The Colored Advisory Commission's second report revealed that the government relief effort had made little progress in helping African Americans in the flooded areas. Anxious to avoid negative publicity about the relief work he'd overseen, Herbert Hoover suppressed the details of the commission's report and ensured his 1928 election to the presidency.
Honorable Herbert Hoover, Chairman
The President's Mississippi Flood Committee
Washington, D. C.
ca. December 12, 1927
The members of the Colored Advisory Commission appointed by you to investigate the handling of Negro flood sufferers in the Mississippi Valley disaster and later to observe the rehabilitation and reconstruction efforts being made among these inhabitants of the stricken districts beg leave to submit the following report:
Meeting at the call of Dr. Robert R. Moton, Principal of Tuskegee Institute and Chairman of the Commission upon which served Mr. Jesse O. Thomas, Mr. C. A. Barnett, Bishop R. E. Jones, Dr. L. M. McCoy, Mrs. John Hope, Mr. T. M. Campbell, Dr. J. S. Clark, Miss M. E. Williams, Dr. J. B. Martin, Mr. H. C. Ray, Mr. R. R. Taylor, Mr. A. L. Holsey, in its first session June 2, 1927, at Red Cross Headquarters, Memphis Tennessee, divided itself into small groups which inspected the various refugee camps than in existence, the rescue work still being done and the emergency measure taken to protect life, health and property. A detailed report of the findings and experiences of the Committee on that occasion which was rendered at the time is appended hereto.
The last week in November 1927 the members of the Commission again invaded the territory to observe what progress was being made in the work of rehabilitation or of getting Negro flood sufferers back to normalcy. It is the conditions found at this time with which this report is concerned.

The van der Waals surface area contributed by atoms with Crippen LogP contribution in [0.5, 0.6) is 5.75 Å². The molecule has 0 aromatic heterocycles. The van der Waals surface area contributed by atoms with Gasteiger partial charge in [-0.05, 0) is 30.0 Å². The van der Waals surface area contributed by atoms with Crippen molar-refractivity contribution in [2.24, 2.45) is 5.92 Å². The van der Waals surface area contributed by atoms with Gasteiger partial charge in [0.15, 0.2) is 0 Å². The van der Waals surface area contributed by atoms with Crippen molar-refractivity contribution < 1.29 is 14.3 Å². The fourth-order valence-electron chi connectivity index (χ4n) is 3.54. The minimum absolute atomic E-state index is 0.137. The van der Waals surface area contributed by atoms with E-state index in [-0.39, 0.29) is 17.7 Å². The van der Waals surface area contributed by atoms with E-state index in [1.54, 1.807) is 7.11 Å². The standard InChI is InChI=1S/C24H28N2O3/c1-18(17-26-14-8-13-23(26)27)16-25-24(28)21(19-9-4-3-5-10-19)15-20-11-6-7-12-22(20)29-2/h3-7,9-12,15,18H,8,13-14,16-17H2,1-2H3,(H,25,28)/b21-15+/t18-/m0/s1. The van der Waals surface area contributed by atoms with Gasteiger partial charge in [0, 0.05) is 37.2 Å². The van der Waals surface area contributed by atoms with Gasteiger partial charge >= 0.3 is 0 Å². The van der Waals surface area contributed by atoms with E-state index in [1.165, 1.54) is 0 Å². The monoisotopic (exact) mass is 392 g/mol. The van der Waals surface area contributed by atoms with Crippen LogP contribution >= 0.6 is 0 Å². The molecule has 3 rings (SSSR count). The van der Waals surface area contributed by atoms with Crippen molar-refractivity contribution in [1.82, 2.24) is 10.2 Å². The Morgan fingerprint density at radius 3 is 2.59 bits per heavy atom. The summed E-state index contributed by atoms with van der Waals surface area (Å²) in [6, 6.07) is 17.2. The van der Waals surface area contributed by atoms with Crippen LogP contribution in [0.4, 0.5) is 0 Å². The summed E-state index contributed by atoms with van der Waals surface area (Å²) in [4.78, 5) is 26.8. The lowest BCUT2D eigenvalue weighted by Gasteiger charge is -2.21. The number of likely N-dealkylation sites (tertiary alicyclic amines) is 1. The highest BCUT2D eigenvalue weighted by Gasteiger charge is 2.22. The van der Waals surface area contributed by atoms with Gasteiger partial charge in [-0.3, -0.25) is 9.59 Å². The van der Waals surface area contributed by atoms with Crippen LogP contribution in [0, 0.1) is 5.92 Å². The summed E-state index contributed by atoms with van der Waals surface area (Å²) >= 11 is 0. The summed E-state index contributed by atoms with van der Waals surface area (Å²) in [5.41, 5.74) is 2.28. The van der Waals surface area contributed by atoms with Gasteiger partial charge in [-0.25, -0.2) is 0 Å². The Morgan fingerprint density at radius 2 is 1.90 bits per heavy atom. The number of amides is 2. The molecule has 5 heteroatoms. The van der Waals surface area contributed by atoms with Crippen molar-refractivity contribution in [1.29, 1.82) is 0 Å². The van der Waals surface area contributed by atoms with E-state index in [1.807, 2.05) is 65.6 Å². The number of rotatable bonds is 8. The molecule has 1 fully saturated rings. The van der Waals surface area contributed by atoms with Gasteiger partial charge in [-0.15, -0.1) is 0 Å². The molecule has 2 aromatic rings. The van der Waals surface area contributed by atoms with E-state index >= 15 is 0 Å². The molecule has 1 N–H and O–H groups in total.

In the outset your Commission wishes to make clear that it approached the problems presented with an open mind. We were appreciative of the fact that conditions existed in the strickened territory which might be expected to affect any effort comprehending so large a portion of its population, but the opportunity provided to learn facts surrounding the economic conditions of these people and being of whatever service we might in alleviating their misery and improving their chances in life was one which appealed to us.
We found some conditions which were highly gratifying and many which were totally unsatisfactory. The Mississippi flood in its relationship to human life affected the Negro chiefly. A number of the counties along the Mississippi River and in the Delta district of Mississippi, Louisiana and Arkansas had more than 75% of Negro population. The problem faced was that of dealing with Negro life as we found it there. Not only was there congestion, but we found a class of people who were lacking in schools, who were living in homes scarcely worthy of the name, who existed in unhealthy conditions under an economic status unsound and unfair. It was impossible for such a people to develop a reserve sufficient to deal with an emergency so great as the flood because they were practically helpless, without initiative and with little self-control and self-reliance.
The national Red Cross laid down a program for the application of relief and the distribution of supplies which was totally just and fair. In all the states, however, we found that supplies were being given out irregularly through landlords and plantation commissaries. The common practices which had grown up in the communities and the local Red Cross officials, adjusted as they were to the plantation system, frequently nullified the intentions and program of the National Red Cross.
Conditions as We Observed Them
1. Notwithstanding the fact that the Red Cross memoranda of May 12th, 19th and 25th state specifically that flood relief is to go directly to tenants and share croppers and not to landlords, this condition does not always obtain. Negro tenants must secure their rations either on the recommendation of the landlord or the landlord secures the rations himself and distributes them to his tenants either direct or through his own commissary. Persistent reports have come to us that the land owners, who themselves distribute rations to the returned refugees are charging for these rations.